With the hike in the prices of honey in Ghana, Deputy Director for the Council for Scientific and Industrial Research (CSIR), Professor Charles Tortoe is calling for support for stakeholders in the beekeeping business to sustain their operations.

This, according to him, will serve as an avenue for more job creation, adding that such a move can attract investors.

Speaking to Joy Business at the World Bee Day 2022 celebration under the theme “Bee Engaged: Build Back Better for Bees”, Professor Charles Tortoe indicated that stakeholders in the bee business need to be engaged to enhance productivity in the sector.

“We should look at how well we can engage the bees for honey production. We are not doing that, it’s time we create this awareness to benefit from them. We can export honey and make some money from it, he said.

According to Research Fellow Dr. Courage Besah Adanua, “bees should not been seen as threat but good partners for job creation and revenue mobilisation”.

“For us to benefit more from this bees we need to have some bee hives for them even though we are advanced in honey production? We need to begin from there and develop it more, but we should not drive them away”, he stated.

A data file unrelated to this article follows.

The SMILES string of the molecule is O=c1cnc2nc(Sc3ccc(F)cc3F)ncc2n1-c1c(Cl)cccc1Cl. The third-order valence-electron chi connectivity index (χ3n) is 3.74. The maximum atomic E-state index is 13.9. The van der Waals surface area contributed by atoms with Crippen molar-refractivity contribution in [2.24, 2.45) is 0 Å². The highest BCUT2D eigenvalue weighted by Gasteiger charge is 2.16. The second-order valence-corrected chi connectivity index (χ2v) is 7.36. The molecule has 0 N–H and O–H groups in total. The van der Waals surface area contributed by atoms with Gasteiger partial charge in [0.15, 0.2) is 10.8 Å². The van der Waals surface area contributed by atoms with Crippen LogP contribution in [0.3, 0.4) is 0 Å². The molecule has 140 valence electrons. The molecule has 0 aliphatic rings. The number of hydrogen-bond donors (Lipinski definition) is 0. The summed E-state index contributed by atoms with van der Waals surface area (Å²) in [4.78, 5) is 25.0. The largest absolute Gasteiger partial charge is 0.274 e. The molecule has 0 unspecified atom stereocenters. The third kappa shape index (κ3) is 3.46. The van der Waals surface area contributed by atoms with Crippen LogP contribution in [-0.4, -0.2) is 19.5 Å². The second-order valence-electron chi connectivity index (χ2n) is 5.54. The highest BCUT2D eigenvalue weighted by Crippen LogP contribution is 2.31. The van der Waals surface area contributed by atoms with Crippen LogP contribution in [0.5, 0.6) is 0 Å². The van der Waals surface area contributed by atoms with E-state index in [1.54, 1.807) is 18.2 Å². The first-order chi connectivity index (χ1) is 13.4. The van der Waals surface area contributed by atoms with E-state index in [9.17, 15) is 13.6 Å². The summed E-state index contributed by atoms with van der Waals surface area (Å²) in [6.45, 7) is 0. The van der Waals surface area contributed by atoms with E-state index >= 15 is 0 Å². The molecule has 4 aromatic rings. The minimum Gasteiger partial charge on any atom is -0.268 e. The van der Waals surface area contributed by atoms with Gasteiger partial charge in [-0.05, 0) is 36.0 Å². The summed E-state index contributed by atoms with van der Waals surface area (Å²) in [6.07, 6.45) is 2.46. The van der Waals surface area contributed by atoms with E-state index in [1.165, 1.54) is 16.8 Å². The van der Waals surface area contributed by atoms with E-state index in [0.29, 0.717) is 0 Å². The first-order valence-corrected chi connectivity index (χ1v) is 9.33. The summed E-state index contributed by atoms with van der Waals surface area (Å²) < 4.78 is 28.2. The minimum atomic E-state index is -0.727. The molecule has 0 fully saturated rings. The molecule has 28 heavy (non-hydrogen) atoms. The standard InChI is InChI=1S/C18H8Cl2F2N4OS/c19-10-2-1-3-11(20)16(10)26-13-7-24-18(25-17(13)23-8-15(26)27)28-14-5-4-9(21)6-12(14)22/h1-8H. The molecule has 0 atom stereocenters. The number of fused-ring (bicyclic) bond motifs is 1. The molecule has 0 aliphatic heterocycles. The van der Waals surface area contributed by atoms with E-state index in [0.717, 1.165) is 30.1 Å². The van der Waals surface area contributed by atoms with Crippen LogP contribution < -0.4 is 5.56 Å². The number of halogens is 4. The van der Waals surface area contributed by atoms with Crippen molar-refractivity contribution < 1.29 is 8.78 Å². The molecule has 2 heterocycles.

President of the National Beekeepers Association, Patrick Addo Newman revealed that beekeeping contributes to sustainable livelihoods in poor and remote communities.

“It’s sad that we don’t develop proper ways to sustain this business; most households depend on this but we are neglecting the business”, he said.

World Bee Day 2022

The celebration is the second to have been held in Ghana. This year’s event was to raise awareness of the importance of pollinators, the threats bees face and their contribution to sustainable development.

According to the United Nations and its Food and Agriculture Organization, more than 80% of human food is supplied by plants.

The loss of pollinators like bees, bats, birds, butterflies and more could lead to “an exponential loss of biodiversity, which would endanger the ecosystem.